Israel is rapidly crowding towards Tel Aviv. Central Bureau of Statistics figures show that 40% of the housing units added in the past decade in Israel were built in Tel Aviv and the cities around it. Only 12% of the units were built in the Jerusalem area, while the Haifa and Beersheva areas received 6% each.
The Central Bureau of Statistics’ survey “Homes and Buildings in the State of Israel” has monitored the number of homes in Israel’s cities and local authorities since 2012. Altogether, since that date, some 458,000 dwellings have been added in the country as a whole. Some of them are new homes, some are the result of splitting existing homes, and some are the result of urban renewal programs in which old residential blocks have been demolished and replaced with new, larger ones. The number of homes added therefore does not exactly match the number of new homes built, although there is clearly a strong connection between the two numbers.
Jerusalem has added the largest number of dwelling since 2012, some 40,600. This is more than the total number of dwellings in Herzliya, for example. There are currently 241,000 dwellings in Jerusalem, and the city will surpass the quarter of a million mark within a few years. Immediately after Jerusalem comes Tel Aviv, which has added 27,300 dwellings, slightly more than the total number of dwellings in Ra’anana. The number of dwellings in Tel Aviv currently totals 216,000.
Tel Aviv metropolitan area: Fastest growing
These two big cities have extended the gaps between them and the cities that come after them in the urban table. In Haifa, there are 124,800 dwellings, but it has added just 10,000 since 2012. In Petah Tikva there are 87,000 dwellings, with 14,000 added since 2012. Rishon LeZion, with a current total of 85,000 dwellings, and Beersheva, with a current total of 83,000, have added 12,000. All these places are along way behind Tel Aviv and Jerusalem.
A broader look reveals a deeper phenomenon. Although Jerusalem is the fastest growing city in Israel, the Tel Aviv metropolis is the fastest growing area.
A metropolis is defined as a web of neighboring settlements between the residents of which there are connections in employment, education, culture, and shopping. Each metropolis has a dominant large city, the kernel of the metropolis, surrounding which there are rings of settlements . The connections between these settlements are measured by the frequency of journeys between them.
In Gush Dan, surrounding Tel Aviv, for example, a substantial proportion of the residents travel between cities for work, entertainment, or shopping.
Gush Dan, however, is only the inner part of the Tel Aviv metropolis. The Central Bureau of Statistics finds that this metropolis actually extends from Ashdod in the south to Netanya in the north. The last time the Central Bureau of Statistics measured journeys in this area was in 2008, but the metropolis is only expanding and becoming stronger. Today, it probably also includes Ashkelon in the south and Hadera in the north. An up-to-date picture will become available in a few years time when census results are analyzed. For the time being, Ashkelon and Hadera’s numbers have not been included in the Tel Aviv metropolis.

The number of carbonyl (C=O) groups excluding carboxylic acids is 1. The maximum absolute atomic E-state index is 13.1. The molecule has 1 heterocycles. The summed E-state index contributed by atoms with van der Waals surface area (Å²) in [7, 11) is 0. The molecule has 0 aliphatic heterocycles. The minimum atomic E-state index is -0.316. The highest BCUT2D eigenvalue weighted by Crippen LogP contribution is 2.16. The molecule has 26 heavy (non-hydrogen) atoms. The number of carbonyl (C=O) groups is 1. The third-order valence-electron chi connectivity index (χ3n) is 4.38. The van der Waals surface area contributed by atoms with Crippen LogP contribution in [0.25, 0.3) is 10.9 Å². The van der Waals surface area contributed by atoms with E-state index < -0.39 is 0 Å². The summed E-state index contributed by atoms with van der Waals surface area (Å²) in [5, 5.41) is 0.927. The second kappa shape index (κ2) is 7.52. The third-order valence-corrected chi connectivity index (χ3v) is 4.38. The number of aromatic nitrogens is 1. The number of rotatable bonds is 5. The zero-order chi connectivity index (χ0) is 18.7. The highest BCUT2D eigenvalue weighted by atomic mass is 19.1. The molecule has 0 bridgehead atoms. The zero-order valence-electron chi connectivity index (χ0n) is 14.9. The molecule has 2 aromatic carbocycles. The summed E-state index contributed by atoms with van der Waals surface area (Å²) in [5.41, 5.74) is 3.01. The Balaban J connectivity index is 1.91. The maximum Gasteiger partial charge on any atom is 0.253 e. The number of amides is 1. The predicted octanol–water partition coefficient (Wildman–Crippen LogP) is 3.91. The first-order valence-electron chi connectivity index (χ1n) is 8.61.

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It turns out that 40% of the additional dwellings since 2012 are in this metropolis. Most of them (over 80,000) have been added in the middle ring of cities, within a 10-20 kilometer radius of Tel Aviv, among them Rishon LeZion, Rehovot and Nes Ziona in the south, Ramla and Lod in the east, and Rosh Ha’ayin in the north. Cities in the outer ring, from Netanya in the north to Modi’in in the east and Ashdod in the south, have added some 37,000 dwellings, while in the inner ring of cities closest to Tel Aviv, Holon, Bat Yam, Givatayim, Ramat Hasharon, Ramat Gan, and Bnei Brak, 35,000 dwellings have been added.
Ability to develop the periphery declining
12% of all the additional dwellings are in the Jerusalem metropolis, with most of them in Jerusalem itself, and most of the rest in Beit Shemesh. 29,000 dwellings have been added in the Haifa metropolis, a third in Haifa itself and the rest divided between the Krayot, Tiral Hacarmel, Nahariya, and Acre. In the southern metropolis of Beersheva and its surroundings, some 26,000 dwellings have been added since 2012, about 12,000 of them in Beersheva itself, 5,000 in Netivot, and 3,000 in Sderot.
There is much significance in these numbers. They chiefly indicate a growing gap between the center of Israel and its periphery. The more people flock to the center, the less it is possible genuinely to develop the periphery, as relatively fewer people make it less worthwhile investing in projects in remote areas.
This will continue to strengthen the trend in the Tel Aviv area, which together with Jerusalem will be an area of high demand, while other regions will continue to be in low demand, and will struggle to develop.
Beyond that, the continuing rapid growth of the Tel Aviv metropolis underlines the need for transport solutions in the near future, and not years from now, as in the case of the Metro, the fate of which is still not clear.
Published by Globes, Israel business news – en.globes.co.il – on January 23, 2023.
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